Since this is a CMSIS-RTOS v2 project, task stack allocation will be done through it; dynamic memory allocation still will be done through system calls so we need a system heap. We've left the initial stack allocation at a small value (1KB), and setup enough heap room at project creation; that can be seen/modified by opening the assembly startup file (Device/startup_<devicefamilyname>.s) in μVision and then use the Configuration Wizard. This setting affects the linker process.

Create tasks and start scheduler

We create the necessary tasks and call the function that starts the scheduler. Then, it takes over and we have a server task, where we initialize and run Mongoose, and a blinker task to blink an LED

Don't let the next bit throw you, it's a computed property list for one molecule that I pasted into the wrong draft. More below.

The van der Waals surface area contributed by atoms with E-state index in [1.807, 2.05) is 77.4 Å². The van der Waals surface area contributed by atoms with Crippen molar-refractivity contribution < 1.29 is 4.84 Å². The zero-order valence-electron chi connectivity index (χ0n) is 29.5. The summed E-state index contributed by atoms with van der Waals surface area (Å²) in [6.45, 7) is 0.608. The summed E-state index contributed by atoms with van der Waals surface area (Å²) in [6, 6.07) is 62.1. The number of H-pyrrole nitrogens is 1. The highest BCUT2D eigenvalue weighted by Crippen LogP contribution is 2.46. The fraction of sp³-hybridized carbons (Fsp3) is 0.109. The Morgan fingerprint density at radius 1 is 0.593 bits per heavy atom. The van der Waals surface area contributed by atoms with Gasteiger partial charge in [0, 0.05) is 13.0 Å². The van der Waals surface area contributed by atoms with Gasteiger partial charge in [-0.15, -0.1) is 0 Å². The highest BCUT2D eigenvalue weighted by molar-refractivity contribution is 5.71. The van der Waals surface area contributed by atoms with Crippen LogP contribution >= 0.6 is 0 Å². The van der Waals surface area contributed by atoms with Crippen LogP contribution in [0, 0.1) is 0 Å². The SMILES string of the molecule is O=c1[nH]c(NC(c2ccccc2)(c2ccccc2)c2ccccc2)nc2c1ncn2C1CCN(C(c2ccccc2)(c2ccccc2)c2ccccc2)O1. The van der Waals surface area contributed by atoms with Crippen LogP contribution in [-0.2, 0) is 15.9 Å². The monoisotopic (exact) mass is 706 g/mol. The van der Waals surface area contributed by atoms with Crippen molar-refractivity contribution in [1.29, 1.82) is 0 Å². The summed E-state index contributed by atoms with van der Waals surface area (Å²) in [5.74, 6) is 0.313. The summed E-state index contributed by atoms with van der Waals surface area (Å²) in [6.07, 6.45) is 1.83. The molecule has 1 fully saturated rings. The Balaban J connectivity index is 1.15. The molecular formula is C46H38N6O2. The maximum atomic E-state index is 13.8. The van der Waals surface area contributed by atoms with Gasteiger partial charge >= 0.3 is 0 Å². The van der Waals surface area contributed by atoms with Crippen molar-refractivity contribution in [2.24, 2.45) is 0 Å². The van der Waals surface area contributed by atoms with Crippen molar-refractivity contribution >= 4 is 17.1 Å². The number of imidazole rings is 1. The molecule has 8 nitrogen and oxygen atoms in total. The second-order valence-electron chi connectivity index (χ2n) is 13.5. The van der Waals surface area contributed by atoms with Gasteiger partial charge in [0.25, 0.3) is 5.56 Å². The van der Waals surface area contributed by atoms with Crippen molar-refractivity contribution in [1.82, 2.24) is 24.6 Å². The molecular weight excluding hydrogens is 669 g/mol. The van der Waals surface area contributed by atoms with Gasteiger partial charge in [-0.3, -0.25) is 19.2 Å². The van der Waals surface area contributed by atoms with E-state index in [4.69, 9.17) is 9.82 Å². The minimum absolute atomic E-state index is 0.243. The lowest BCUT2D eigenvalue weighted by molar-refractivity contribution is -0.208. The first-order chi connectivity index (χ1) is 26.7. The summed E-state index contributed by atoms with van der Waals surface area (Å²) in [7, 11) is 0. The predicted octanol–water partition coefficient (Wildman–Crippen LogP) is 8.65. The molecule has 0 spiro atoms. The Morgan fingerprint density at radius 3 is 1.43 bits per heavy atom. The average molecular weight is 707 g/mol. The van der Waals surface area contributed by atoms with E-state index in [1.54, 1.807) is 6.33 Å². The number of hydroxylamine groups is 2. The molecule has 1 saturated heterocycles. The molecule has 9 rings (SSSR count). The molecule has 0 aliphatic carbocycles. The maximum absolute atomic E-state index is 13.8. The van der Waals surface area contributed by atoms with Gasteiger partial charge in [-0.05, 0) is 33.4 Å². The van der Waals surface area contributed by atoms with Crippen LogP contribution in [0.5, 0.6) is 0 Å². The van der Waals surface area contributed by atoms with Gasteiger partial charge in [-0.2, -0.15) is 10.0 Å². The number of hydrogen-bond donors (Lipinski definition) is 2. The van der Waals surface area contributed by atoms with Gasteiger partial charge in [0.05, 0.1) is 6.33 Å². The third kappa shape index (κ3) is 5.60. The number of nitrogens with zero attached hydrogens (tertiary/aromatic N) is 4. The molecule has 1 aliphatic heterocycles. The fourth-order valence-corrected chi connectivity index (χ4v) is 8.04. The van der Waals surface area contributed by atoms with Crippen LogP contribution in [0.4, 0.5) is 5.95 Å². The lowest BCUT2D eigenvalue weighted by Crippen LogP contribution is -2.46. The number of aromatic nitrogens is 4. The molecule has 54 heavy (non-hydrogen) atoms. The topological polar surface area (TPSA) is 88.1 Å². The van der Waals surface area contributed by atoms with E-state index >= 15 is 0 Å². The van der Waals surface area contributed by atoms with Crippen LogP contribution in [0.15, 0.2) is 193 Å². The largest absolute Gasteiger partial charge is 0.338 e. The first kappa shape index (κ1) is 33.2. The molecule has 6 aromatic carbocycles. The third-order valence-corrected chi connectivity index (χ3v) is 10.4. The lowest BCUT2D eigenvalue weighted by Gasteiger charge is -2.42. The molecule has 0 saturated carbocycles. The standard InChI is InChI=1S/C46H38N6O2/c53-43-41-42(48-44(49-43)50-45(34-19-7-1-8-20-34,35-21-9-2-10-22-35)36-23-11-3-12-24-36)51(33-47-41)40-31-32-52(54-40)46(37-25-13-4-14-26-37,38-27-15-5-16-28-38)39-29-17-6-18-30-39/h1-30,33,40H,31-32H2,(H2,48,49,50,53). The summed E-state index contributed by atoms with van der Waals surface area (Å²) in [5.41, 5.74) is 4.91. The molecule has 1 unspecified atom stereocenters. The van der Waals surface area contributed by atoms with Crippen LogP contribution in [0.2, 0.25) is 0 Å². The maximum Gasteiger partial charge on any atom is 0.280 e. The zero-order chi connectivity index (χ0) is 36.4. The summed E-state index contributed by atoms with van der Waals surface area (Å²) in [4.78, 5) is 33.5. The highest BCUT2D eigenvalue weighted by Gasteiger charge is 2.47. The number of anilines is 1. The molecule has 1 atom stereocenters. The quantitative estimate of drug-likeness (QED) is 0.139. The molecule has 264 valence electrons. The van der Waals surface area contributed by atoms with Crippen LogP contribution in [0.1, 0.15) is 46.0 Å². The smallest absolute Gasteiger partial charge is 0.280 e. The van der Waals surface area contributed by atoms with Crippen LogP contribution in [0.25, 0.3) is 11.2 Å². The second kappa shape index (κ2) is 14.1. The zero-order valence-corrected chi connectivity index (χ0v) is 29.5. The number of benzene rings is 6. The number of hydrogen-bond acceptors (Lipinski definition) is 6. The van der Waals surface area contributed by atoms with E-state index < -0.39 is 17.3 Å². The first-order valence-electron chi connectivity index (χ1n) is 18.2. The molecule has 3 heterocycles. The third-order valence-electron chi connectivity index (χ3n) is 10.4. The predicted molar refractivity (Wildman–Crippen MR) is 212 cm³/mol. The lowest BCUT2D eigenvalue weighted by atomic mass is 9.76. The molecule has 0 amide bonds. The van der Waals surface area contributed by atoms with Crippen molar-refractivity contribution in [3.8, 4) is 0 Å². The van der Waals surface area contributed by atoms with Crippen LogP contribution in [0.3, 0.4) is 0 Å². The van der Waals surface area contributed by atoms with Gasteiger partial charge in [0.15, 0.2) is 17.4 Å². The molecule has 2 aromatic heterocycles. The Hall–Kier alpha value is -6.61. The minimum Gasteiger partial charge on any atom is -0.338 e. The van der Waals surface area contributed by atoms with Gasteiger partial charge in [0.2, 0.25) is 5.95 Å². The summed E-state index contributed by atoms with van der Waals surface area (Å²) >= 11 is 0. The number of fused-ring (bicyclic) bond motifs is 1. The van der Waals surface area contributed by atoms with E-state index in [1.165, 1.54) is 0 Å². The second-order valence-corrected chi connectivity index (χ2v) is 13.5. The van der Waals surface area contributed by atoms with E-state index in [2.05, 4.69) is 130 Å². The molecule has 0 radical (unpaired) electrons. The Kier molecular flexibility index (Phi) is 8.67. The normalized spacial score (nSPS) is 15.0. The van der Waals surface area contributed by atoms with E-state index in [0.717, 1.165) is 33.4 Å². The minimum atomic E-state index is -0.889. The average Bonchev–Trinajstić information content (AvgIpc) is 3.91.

Note we provide ample stack space for the Mongoose task. It doesn't actually need to be that big for such a simple example, but more complex interfaces will need plenty of room.

Mongoose initialization

In the server task we initialize Mongoose; this is no different from what we always do in any example; we are a task in an RTOS and we can run an infinite loop.

TCP/IP initialization

The built-in TCP/IP stack has to be enabled to be compiled in, and so Mongoose will work in association with it. This is done in mongoose_config.h by defining MG_ENABLE_TCPIP=1.

Then this networking stack has to be configured and initialized. This is done by calling mg_tcpip_init() and passing it a pointer to a struct mg_tcpip_if. Inside this structure:

  • have pointers to a struct mg_tcpip_driver and any extra data that it could need
  • For DHCP: set ip as zero